Video report by ITV News Deputy Political Editor Chris Ship
The UK will "strike back" if it comes under cyber-attack, Chancellor Philip Hammond said as he announced cyber-defence funding will get a boost from a £1.9bn government security strategy.
The package of measures are aimed at protecting the Government, businesses and citizens from online threats including state-sponsored hackers.
Cabinet Office minister Ben Gummer said: "No longer the stuff of spy thrillers and action movies, cyber-attacks are a reality and they are happening now.
"Our adversaries are varied - organised criminal groups, 'hactivists', untrained teenagers and foreign states."
Ministers fear society is increasingly vulnerable to cyber-attack, with the rise in the numbers of devices linked to the internet potentially giving hackers a soft target.
Mr Hammond said that the internet had transformed many everyday aspects of life - but it posed equally large risks.
Indeed, ministers deemed cyber threats to the UK to be as serious as the risk from terrorism in a defence and security review last year.
“There is no doubt in my mind that the precursor to any future state-on-state conflict would be a campaign of escalating cyber-attacks to break down our defence and test our resolve before the first shot is fired," he said.
As a result the government was introducing a range of measures to “block, disrupt and neutralise malicious activity" ranging from major state-directed attacks to individual fraudsters, he said.
The strategy involves significant investment in "taking the fight to those who threaten Britain", officials said, through law enforcement and measures to hit back at cyber-attackers.
Our new strategy, underpinned by £1.9 billion of support over five years and excellent partnerships with industry and academia, will allow us to take even greater steps to defend ourselves in cyber-space and to strike back when we are attacked.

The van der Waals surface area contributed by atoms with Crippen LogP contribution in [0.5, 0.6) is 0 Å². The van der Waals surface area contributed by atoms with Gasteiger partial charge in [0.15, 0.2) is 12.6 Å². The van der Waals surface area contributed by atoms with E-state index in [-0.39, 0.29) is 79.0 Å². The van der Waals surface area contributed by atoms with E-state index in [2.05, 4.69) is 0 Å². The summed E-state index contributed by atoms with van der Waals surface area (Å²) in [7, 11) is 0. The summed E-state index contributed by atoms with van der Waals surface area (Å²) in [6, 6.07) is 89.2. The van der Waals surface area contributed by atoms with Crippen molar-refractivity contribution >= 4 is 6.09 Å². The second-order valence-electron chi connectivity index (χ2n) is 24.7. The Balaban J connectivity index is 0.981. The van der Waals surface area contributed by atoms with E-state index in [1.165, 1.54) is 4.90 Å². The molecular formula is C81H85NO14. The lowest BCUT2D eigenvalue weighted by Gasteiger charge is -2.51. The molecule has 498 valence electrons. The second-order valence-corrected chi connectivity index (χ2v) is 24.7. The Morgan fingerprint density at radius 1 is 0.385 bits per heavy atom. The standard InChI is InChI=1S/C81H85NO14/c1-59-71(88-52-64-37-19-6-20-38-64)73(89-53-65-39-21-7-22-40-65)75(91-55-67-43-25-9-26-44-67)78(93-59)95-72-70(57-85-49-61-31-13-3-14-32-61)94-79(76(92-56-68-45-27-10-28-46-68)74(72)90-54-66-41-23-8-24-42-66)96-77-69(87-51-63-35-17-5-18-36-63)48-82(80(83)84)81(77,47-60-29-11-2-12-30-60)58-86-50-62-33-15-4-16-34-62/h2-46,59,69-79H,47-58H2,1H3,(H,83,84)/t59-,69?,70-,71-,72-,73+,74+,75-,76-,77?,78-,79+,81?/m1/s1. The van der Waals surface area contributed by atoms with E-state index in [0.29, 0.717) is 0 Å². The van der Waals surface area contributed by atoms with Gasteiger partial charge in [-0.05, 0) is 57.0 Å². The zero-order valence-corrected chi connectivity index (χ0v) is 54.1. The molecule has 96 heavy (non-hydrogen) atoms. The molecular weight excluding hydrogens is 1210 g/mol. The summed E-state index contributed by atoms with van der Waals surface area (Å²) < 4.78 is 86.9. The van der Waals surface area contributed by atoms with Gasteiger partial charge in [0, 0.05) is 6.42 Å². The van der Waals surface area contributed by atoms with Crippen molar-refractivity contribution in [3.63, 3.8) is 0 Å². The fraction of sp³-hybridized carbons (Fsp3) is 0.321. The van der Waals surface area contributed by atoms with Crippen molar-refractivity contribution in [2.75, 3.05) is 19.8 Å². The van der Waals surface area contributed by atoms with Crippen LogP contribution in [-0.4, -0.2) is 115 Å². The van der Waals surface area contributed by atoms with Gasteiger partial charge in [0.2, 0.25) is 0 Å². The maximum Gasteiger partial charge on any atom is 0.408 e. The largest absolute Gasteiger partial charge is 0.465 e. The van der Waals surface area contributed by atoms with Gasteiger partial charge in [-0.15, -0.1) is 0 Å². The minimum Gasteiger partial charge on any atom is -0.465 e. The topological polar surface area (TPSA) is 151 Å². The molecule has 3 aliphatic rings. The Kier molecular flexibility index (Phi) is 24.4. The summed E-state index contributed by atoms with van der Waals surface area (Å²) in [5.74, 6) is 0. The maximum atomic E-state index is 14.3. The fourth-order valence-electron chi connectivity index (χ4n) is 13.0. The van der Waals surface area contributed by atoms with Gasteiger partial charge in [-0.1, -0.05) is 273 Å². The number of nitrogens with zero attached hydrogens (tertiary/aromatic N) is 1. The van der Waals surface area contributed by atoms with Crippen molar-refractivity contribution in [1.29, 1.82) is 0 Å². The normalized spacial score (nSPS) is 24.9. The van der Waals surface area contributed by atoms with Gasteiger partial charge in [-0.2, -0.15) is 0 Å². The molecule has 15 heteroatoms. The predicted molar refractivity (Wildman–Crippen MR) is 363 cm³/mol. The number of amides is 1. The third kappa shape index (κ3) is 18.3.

Ministers did not specify which countries posed a cyber threat but the launch of the strategy follows Russia coming under suspicion about involvement in hacks aimed at Hillary Clinton's US presidential campaign and warnings from the head of MI5 about Moscow's actions.
Security expert Gavin Millard said that cyber attacks on citizens were becoming part of everyday life.
He added that while money remains the primary target, if attacks take on a more political purpose then the UK could be adversely affected.
"With boots on the battlefield being replaced by bits and bytes directed at critical infrastructure, shoring up our cyber defences is a prudent move by the UK government", he said.
Mr Millard added: "With ageing critical national infrastructure, investments need to be made to remediate easily exploitable services and reduce the available attack surface an adversary could target".
The Security Service's director general Andrew Parker told the Guardian that Russia "is using its whole range of state organs and powers to push its foreign policy abroad in increasingly aggressive ways - involving propaganda, espionage, subversion and cyber-attacks".
The National Security Strategy, published last year, categorised the threat of cyber attack as a tier one risk - the same as terrorism and global instability.
The Chancellor, who will formally launch the new cyber strategy in a speech in London, will warn how vulnerable society is to online attack thanks to the expanding range of connected devices, the continued use of old IT systems by many organisations in the UK and the ready availability of hacking tools.